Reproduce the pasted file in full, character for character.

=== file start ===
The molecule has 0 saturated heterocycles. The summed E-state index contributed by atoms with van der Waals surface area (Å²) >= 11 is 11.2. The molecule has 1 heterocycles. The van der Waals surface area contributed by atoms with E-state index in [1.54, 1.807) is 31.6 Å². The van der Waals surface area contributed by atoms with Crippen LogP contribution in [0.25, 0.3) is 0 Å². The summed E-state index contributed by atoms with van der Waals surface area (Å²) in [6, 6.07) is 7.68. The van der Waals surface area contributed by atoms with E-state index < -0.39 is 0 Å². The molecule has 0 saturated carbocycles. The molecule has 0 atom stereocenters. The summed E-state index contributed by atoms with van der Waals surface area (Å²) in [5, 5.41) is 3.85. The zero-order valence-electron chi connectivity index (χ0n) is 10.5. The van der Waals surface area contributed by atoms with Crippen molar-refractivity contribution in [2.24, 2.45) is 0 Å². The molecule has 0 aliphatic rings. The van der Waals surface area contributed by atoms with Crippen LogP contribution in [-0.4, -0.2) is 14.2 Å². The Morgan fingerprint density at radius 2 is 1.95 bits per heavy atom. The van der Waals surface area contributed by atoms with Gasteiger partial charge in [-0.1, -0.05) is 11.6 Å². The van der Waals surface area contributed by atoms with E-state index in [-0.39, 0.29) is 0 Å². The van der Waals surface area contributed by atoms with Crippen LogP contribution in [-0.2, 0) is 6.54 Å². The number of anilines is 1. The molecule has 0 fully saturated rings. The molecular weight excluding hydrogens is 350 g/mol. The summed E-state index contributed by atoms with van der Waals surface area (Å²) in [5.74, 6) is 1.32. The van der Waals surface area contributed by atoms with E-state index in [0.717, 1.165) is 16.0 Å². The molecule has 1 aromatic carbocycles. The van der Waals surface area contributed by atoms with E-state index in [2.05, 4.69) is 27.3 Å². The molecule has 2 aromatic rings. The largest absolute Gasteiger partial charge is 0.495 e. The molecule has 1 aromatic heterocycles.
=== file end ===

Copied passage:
The molecule has 0 saturated heterocycles. The summed E-state index contributed by atoms with van der Waals surface area (Å²) >= 11 is 11.2. The molecule has 1 heterocycles. The van der Waals surface area contributed by atoms with E-state index in [1.54, 1.807) is 31.6 Å². The van der Waals surface area contributed by atoms with Crippen LogP contribution in [0.25, 0.3) is 0 Å². The summed E-state index contributed by atoms with van der Waals surface area (Å²) in [6, 6.07) is 7.68. The van der Waals surface area contributed by atoms with E-state index < -0.39 is 0 Å². The molecule has 0 saturated carbocycles. The molecule has 0 atom stereocenters. The summed E-state index contributed by atoms with van der Waals surface area (Å²) in [5, 5.41) is 3.85. The zero-order valence-electron chi connectivity index (χ0n) is 10.5. The van der Waals surface area contributed by atoms with Crippen molar-refractivity contribution in [2.24, 2.45) is 0 Å². The molecule has 0 aliphatic rings. The van der Waals surface area contributed by atoms with Crippen LogP contribution in [-0.4, -0.2) is 14.2 Å². The Morgan fingerprint density at radius 2 is 1.95 bits per heavy atom. The van der Waals surface area contributed by atoms with Gasteiger partial charge in [-0.1, -0.05) is 11.6 Å². The van der Waals surface area contributed by atoms with E-state index in [-0.39, 0.29) is 0 Å². The van der Waals surface area contributed by atoms with Crippen LogP contribution in [-0.2, 0) is 6.54 Å². The number of anilines is 1. The molecule has 0 fully saturated rings. The molecular weight excluding hydrogens is 350 g/mol. The summed E-state index contributed by atoms with van der Waals surface area (Å²) in [5.74, 6) is 1.32. The van der Waals surface area contributed by atoms with E-state index in [0.717, 1.165) is 16.0 Å². The molecule has 1 aromatic carbocycles. The van der Waals surface area contributed by atoms with E-state index in [2.05, 4.69) is 27.3 Å². The molecule has 2 aromatic rings. The largest absolute Gasteiger partial charge is 0.495 e. The molecule has 1 aromatic heterocycles.